Segota Is a Big Pain for Comets : His Goal, 3 Assists Carry the Sockers to 4th Victory in Row
A sprained ankle limited Branko Segota’s shooting. A strained groin hampered his running.
Imagine what he might have done Friday night had he been healthy.
All Segota did was assist on the Sockers’ first three goals, scored one and set up a penalty kick in an 8-2 victory over Kansas City at Kemper Arena.
The victory was the fourth in a row for the third-place Sockers (12-9). The last-place Comets lost for the 11th time in 13 games and fell to 6-14.
“I couldn’t really zig-zag out there,” Segota said. “The other guys ran well.”
Neither team looked inspired in the first half, and Kansas City led, 2-1, after goals 53 seconds apart late in the second quarter by Greg Ion and Kia. The Sockers then scored the next seven goals, including five in the fourth quarter.
The key goal was scored by Kevin Crow with 1:04 left in the first half. The teams were playing one man down when Segota, while being taken into the boards by Kim Roentved, got a pass off to Crow, who blew past defender Chris Kenney.
After putting Kansas City goalkeeper Alan Mayer down with a fake, Crow scored into the open net for a 2-2 tie.
“We were winning for most of the first half and deserved to be,” Crow said, “and after playing two bad minutes, we were losing. It was an important time to score.”
Added Socker Coach Ron Newman: “That goal brought us into the dressing room with the right attitude. We weren’t playing quite as sharp as we should be, we didn’t look chirpy. I was worried if we were ready to go. Branko’s ankle was hurting, and we switched everyone in three (lines).”
Former Comet Cacho broke the halftime tie with the only goal of the third quarter. Cacho posted in the penalty area, took a pass from Segota, and pushed a shot past Mayer, who had over-committed.
The Comets, now 0-11 in games in which they trail after three periods, never had a chance after that, thanks to Segota.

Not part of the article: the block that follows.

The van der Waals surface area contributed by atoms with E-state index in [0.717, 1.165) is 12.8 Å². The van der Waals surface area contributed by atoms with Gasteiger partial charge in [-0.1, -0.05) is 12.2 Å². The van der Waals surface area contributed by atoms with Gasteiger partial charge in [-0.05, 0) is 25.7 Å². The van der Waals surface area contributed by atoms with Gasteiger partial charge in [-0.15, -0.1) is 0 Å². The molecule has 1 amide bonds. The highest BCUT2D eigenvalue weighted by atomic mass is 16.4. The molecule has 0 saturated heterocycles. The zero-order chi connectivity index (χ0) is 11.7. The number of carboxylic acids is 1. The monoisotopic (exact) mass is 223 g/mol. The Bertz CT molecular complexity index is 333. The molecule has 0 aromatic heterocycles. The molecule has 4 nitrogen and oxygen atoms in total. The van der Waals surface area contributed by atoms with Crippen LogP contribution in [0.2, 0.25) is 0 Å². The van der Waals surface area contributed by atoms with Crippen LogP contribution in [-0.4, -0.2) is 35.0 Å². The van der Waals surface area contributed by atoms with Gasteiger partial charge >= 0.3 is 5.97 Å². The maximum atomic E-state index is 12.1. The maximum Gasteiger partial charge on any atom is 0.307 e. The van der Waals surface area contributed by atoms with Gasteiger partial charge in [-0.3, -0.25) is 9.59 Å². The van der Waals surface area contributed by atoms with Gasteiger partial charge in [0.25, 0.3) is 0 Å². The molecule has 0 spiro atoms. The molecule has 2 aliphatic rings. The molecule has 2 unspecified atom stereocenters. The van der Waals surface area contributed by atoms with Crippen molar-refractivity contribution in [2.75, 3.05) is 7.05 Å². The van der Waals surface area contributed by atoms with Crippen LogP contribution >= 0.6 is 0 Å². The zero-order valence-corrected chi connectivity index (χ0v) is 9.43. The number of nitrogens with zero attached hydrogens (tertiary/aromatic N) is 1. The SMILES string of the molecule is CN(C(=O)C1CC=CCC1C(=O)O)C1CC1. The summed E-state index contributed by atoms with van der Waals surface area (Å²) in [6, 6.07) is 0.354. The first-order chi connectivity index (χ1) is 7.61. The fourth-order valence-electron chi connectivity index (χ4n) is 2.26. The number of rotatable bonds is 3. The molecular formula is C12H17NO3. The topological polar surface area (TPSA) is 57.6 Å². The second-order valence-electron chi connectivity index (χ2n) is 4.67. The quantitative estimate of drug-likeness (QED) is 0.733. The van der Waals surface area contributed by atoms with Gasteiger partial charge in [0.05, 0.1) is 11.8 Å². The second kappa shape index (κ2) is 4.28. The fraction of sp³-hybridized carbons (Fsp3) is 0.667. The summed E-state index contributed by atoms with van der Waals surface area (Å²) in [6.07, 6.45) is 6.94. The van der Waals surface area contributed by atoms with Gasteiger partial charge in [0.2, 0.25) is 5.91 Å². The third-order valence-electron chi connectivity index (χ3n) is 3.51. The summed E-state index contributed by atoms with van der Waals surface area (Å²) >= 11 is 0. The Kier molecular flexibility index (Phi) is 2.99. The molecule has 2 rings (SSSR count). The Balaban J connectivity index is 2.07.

Segota, who played a target forward to reduce his running load, caught the Comets on a breakaway, drawing Mayer out of the penalty area. Mayer was called for an intentional handball at 4:14.
Because Mayer was the last defender back, a penalty kick was awarded, and Zoran Karic converted for a 4-2 lead 3:15 into the quarter.
The Comets threatened to get back into the game with a flurry that included shots by Jan Goossens and Barry Wallace, but goalkeeper Victor Nogueira saved the first with his right hand and second with his left.
Then Segota, in the middle of four Comets, scored on a blast from about 35 feet out, making it 5-2.
“I caught them sleeping,” Segota said.
The rout was on. But why did it take so long for the Sockers to get going?
“Some of the players are sore, there are lots of aches and pains,” Segota said. “It’s hard to get motivated. We’re lucky we got the goal before halftime. Then we had a power play (that carried over from the second quarter), so they didn’t have have an opportunity at the start of the second half.”
Brian Quinn made it 6-2 at 8:14 of the fourth quarter, and at that point, the Comets lifted Mayer in favor of sixth-attacker Roentved. They shouldn’t have bothered.
The Sockers soon had a 3-on-1 break against Roentved. As Kia hustled to help, Chris Chueden’s centering pass intended for Segota went off Kia’s foot and into the open net. It was Chueden’s first goal of the season.
The Sockers return to action next weekend with games at Wichita on Friday and at Dallas next Saturday before returning home on Feb. 3 against Kansas City. . . . With his three assists, Branko Segota tied Jorgen Kristensen for fourth on the MISL’s all-time assist list with 271. . . . The Sockers, who had killed 13 consecutive penalties, now have allowed two consecutive power-play goals. . . . Goalkeeper Victor Nogueira, who entered the game as the MISL’s leading goalkeeper, lowered his goals-against average to 2.43.